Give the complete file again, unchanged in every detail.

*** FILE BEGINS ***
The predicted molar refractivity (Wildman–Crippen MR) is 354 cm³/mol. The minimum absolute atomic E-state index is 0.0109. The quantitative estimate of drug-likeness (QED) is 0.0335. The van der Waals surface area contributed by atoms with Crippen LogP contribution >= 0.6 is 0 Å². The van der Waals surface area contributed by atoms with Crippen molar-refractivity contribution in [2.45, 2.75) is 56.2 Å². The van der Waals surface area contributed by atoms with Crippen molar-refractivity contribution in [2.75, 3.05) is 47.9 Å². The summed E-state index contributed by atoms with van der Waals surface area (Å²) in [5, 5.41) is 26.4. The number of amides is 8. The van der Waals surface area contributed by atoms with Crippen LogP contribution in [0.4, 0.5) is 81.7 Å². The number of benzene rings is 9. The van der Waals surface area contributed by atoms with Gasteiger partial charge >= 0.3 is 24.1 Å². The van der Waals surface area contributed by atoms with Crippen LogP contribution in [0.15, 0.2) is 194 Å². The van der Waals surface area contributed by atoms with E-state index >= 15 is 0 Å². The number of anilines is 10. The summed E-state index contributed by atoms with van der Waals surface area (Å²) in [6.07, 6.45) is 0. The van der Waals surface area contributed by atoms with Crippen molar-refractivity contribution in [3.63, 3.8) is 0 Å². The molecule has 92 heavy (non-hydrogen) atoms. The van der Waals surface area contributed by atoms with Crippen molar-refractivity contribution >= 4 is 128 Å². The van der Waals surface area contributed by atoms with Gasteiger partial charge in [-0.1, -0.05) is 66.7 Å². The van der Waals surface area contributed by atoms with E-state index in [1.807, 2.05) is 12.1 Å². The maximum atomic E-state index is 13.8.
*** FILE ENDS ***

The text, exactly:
The predicted molar refractivity (Wildman–Crippen MR) is 354 cm³/mol. The minimum absolute atomic E-state index is 0.0109. The quantitative estimate of drug-likeness (QED) is 0.0335. The van der Waals surface area contributed by atoms with Crippen LogP contribution >= 0.6 is 0 Å². The van der Waals surface area contributed by atoms with Crippen molar-refractivity contribution in [2.45, 2.75) is 56.2 Å². The van der Waals surface area contributed by atoms with Crippen molar-refractivity contribution in [2.75, 3.05) is 47.9 Å². The summed E-state index contributed by atoms with van der Waals surface area (Å²) in [5, 5.41) is 26.4. The number of amides is 8. The van der Waals surface area contributed by atoms with Crippen LogP contribution in [0.4, 0.5) is 81.7 Å². The number of benzene rings is 9. The van der Waals surface area contributed by atoms with Gasteiger partial charge >= 0.3 is 24.1 Å². The van der Waals surface area contributed by atoms with Crippen LogP contribution in [0.15, 0.2) is 194 Å². The van der Waals surface area contributed by atoms with E-state index >= 15 is 0 Å². The number of anilines is 10. The summed E-state index contributed by atoms with van der Waals surface area (Å²) in [6.07, 6.45) is 0. The van der Waals surface area contributed by atoms with Crippen molar-refractivity contribution in [3.63, 3.8) is 0 Å². The molecule has 92 heavy (non-hydrogen) atoms. The van der Waals surface area contributed by atoms with Crippen molar-refractivity contribution >= 4 is 128 Å². The van der Waals surface area contributed by atoms with Gasteiger partial charge in [-0.1, -0.05) is 66.7 Å². The van der Waals surface area contributed by atoms with E-state index in [1.807, 2.05) is 12.1 Å². The maximum atomic E-state index is 13.8.